Basil downy mildew

Basil downy mildew was detected for the first time in Queensland in April 2017.

The national Consultative Committee for Emergency Plant Pests has agreed that the disease is not technically feasible to eradicate from Australia.


The disease is caused by the fungal pathogen Peronospora belbahrii and may have a serious impact on commercial basil production.


Basil downy mildew is caused by a fungal pathogen. It initially appears as tiny greyish specks on the underside of leaves and progresses to cover larger areas of the lower leaf surface. The fungus may appear raised from the leaf surface or 'fluffy' in appearance. As the disease progresses areas of the affected leaves may turn yellow, brown and die. While affected leaf material may not be viable for commercial sale, the disease itself does not have an impact on human health.


Basil downy mildew has been recorded in Argentina, Austria, Belgium, Cameroon, Canada, China, Cuba, Cyprus, Czech Republic, France, Germany, Hungary, Iran, Israel, Italy, Korea, Mexico, Netherlands, South Africa, Switzerland, Taiwan and the United States of America.


Symptoms of basil downy mildew include the presence of grey/black spores or fruiting bodies on the underside of leaves; yellowing of upper leaf surface which can appear blotchy. Severe symptoms can lead to leaf death.


Basil downy mildew has become an important disease in sweet basil production worldwide in the past decade. Global production is at significant risk because of the lack of genetic resistance to this disease and the ability of the pathogen to be distributed on seed. With favourable weather conditions, basil downy mildew can spread rapidly and result in complete crop loss.

How it spreads

The pathogen can be carried on seed, transplant material or fresh leaves. Spores can also be dispersed long distances via wind. The disease may spread within an infected crop by wind, water splash and through management activities which may spread the spores from an infected plant to others.

Risk period

The pathogen thrives in warm, moist and humid conditions.

Crops affected

The pathogen that causes basil downy mildew, Peronospora belbahrii, has not been reported as infecting other plants grown for herb production in Australia.


Peronospora belbahrii is a serious disease of basil (Ocimum sp.) but has also been recorded on Plectranthus sp. (Coleus), Solenostemon sp. (Coleus) and Agastache sp. (Giant Hyssop).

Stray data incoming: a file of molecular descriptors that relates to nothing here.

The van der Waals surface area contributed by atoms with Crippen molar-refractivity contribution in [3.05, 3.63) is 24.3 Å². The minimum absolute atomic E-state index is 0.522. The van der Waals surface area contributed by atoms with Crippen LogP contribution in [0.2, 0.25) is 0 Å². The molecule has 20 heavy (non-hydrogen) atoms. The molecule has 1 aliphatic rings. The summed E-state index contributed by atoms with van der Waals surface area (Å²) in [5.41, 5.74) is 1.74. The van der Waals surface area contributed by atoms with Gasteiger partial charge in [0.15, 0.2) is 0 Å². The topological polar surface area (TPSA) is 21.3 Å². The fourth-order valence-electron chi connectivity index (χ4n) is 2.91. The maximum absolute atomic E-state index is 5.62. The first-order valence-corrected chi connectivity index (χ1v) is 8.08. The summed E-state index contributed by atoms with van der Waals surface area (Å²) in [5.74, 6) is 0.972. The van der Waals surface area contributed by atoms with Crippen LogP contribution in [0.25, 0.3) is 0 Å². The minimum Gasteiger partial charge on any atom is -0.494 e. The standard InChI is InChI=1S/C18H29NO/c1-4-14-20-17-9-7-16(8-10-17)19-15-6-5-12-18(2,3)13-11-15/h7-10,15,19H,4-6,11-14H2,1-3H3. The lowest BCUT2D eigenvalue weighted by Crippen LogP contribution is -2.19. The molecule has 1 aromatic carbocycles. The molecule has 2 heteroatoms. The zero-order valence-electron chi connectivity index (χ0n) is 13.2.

Monitoring and action

All seedlings and transplants should be monitored closely for symptoms of the disease. If suspect plants are identified, they should be removed and destroyed immediately in an effort to minimise the threat to other plants. Burning, bagging or burial are good options for plant destruction, as these methods ensure that fungal spores cannot re-enter the crop from the removed plants.


Controlling the disease has proven to be challenging overseas. Fungicide efficacy studies have shown limited success.

There are currently 5 minor use permits available for the control of downy mildew in basil:

  • PER84875 Mandipropamid / basil (field and protected situation) / expires 31 August 2019
  • PER13790 Mancozeb / herbs and spices (field and protected situation) / expires 30 June 2018
  • PER13702 Copper / herbs (field situation) / expires 30 June 2020
  • PER85543 Oxathiapiprolin / basil (field and protected crops) / expires 31 December 2019
  • PER85584 Azoxystrobin / basil (field and protected crops) / expires 31 December 2020.

It is recommended that good air movement is provided between plants to allow leaves to dry quickly after any moisture (rain, irrigation, fog or dew).

There are no known varieties of sweet basil which are resistant to the disease. Observations in the United States are that red leaf basil varieties and lemon flavoured varieties may display lower disease levels.

International plant breeding efforts are focussing on introducing downy mildew resistant genes into commercial sweet basils.

Quarantine restrictions

Due to the disease’s ability to spread long distances on air currents, formal quarantine arrangements are not likely to be effective in containing the disease and will not be applied to infested properties.

Basil growers can play their part in minimizing the spread of downy mildew by:

  • sourcing disease free planting material
  • promptly destroying infected plants
  • not moving infected plants
  • not sharing or moving contaminated equipment unless it has been thoroughly cleaned and is free of plant material
  • creating an environment less conducive to disease development (don't overhead irrigate; increase plant spacing for better airflow).

All growers are encouraged to implement and maintain good farm biosecurity practices.